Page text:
OER killed the Website Star

So you’re on a journey, you know roughly where you want to get too. On the road ahead are a few places you can get food, one slight detour away is a restaurant you know is good, and a way off the route is a restaurant you know is brilliant. So there is your dilemma, press on, take the quick route, eat the ok food or take a different route and enjoy fine dining.

So you’ve arrived. You need to make some learning materials. There is the default route,  advanced straight to go and focus on getting their quickly. Or there are approaches where you could look to take a long route, but in doing so end up with richer learning materials.

So you decide to try some new places when making learning materials. You can copy and paste text and images, download certain files. Let’s think of this as taking ingredients from the website. But you might also want to take out sections of the website (say something like a youtube embed code, or a widget), or you might like the website and structural elements of it, then you almost want to take away the entire site, a doggy bag, or sac-aux-chien from the michelin starred website-cum-restaurant.

For people to want to come to a website, it has to be engaging, well structured – provide a good user experience. But we also explicit make this website for the purpose of it’s quasi-destruction. We seek the export, the take away, the remix, the re use. For some people this is a website, for some people it is a shelf from which to take things. The people who want to use the site like the shelf perhaps don’t care directly for how well it works as a site, as they won’t be consuming the site itself.

Websites exist, and to an extent, their underpinning CMSes (CMSii?) and repositories to present content – they are the “destination restaurant” that is explicitly worth the visit.  They might sit well as a link in a powerpoint or pasted into a VLE. Explicitly any use of them requires that content to be assessed. If the website is perceived instead as a service for allowing a polyphony of content, then the site needs to almost provide a contextless approach for all content. Sadly a website babelfish – izer doesn’t exist – mostly because identifying all reuse cases is impossible (in advance), and also because it is a non-trivial piece of work to do so. Taking a list of possible types (such as this open learn example) shows how some forms exist, shows some forms exist – but are these the types people want? We’re moving to the point with Great Writers that we are thinking about how people want to take away content – we’ve got embed codes / download working, we’ll be looking into Capret – but we have no idea on the bigger forms – is common cartridge a term with any traction amongst teachers? How many VLEs support it? Is it worth us coding that in? Should we aim for something more oEmbed like – or is that again, too nerdy? Would we be better spent making powerpoints or word documents – some bread and butter, maybe not michelen starred bread and butter, but incredibly popular bread and butter downloads instead? You argue that for OER and reuse it makes sense to have the content everywhere, and not “just” on one website, so does OER, and working openly mean the website is dead?  Hopefully this will come up at our engage event as a topic for discussion.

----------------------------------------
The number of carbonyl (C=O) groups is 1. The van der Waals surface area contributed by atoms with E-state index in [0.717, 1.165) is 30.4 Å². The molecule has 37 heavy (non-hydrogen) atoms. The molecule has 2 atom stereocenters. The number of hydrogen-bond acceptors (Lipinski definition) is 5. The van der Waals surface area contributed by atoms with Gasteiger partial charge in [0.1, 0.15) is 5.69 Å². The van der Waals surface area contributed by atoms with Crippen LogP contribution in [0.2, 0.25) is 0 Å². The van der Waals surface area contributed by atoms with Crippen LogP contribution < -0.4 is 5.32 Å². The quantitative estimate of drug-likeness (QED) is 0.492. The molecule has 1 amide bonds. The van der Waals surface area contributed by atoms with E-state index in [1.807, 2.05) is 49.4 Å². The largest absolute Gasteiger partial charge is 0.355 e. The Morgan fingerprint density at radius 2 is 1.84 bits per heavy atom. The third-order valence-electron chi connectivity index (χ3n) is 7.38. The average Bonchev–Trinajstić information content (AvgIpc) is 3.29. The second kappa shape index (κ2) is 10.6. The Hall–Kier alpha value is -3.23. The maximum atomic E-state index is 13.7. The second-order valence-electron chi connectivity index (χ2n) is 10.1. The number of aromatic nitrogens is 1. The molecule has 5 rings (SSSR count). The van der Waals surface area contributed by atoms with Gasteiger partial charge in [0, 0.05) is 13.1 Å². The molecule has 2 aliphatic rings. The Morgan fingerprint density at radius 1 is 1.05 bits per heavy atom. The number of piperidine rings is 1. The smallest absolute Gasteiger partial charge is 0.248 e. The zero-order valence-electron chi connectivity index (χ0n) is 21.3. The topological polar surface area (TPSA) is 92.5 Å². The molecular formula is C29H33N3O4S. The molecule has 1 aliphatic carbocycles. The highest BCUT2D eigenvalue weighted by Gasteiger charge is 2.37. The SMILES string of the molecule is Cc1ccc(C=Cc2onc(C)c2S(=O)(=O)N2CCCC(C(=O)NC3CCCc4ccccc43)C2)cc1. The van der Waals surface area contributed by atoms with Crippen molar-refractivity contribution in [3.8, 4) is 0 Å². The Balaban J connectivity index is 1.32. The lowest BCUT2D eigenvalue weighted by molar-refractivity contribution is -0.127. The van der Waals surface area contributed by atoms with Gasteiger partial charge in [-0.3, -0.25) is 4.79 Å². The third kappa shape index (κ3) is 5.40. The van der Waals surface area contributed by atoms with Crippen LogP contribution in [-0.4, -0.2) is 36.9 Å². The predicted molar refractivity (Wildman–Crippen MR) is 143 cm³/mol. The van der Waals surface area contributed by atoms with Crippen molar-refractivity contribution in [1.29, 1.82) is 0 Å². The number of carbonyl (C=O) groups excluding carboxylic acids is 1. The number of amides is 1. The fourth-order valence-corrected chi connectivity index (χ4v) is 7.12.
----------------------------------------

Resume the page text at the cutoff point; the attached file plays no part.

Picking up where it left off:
It seems there is an almost Zen Perfection dilemma in the OER website. We want to make it as good as we can do, but accept that some people might want only a part of it, or to actively destroy it, or to just take it away. So it is no longer directly, a site, but more a pipe through which things can flow. If I was being clever, I’d refer to Marshal McLuhan at this point, perhaps pop will eat itself, but I prefer to think that OER might kill the website star, oh yes 🙂

Posted in Content, copyright, dissemination, Great Writers | 3 Comments

3 Responses to “OER killed the Website Star”

  1. dkernohan says:

    I cannot help but think of a Certain French Chef, a magic marker and various breakfast cereals…

  2. Jenny Gray says:

    From the OpenLearn logs, people like our printble format best, followed by (surprisingly) the raw XML and then the simple HTML package which acts as a standalone website. All the ‘official’ content packaging formats, including Moodle, come lower down the list.

    From that, I take it that people generally want bread and butter, or perhaps don’t understand ‘pain et beurre’ and so tend to avoid it.

  3. Patrick Lockley says:

    I would agree – not sure if anyone wants CC, or understands what it is

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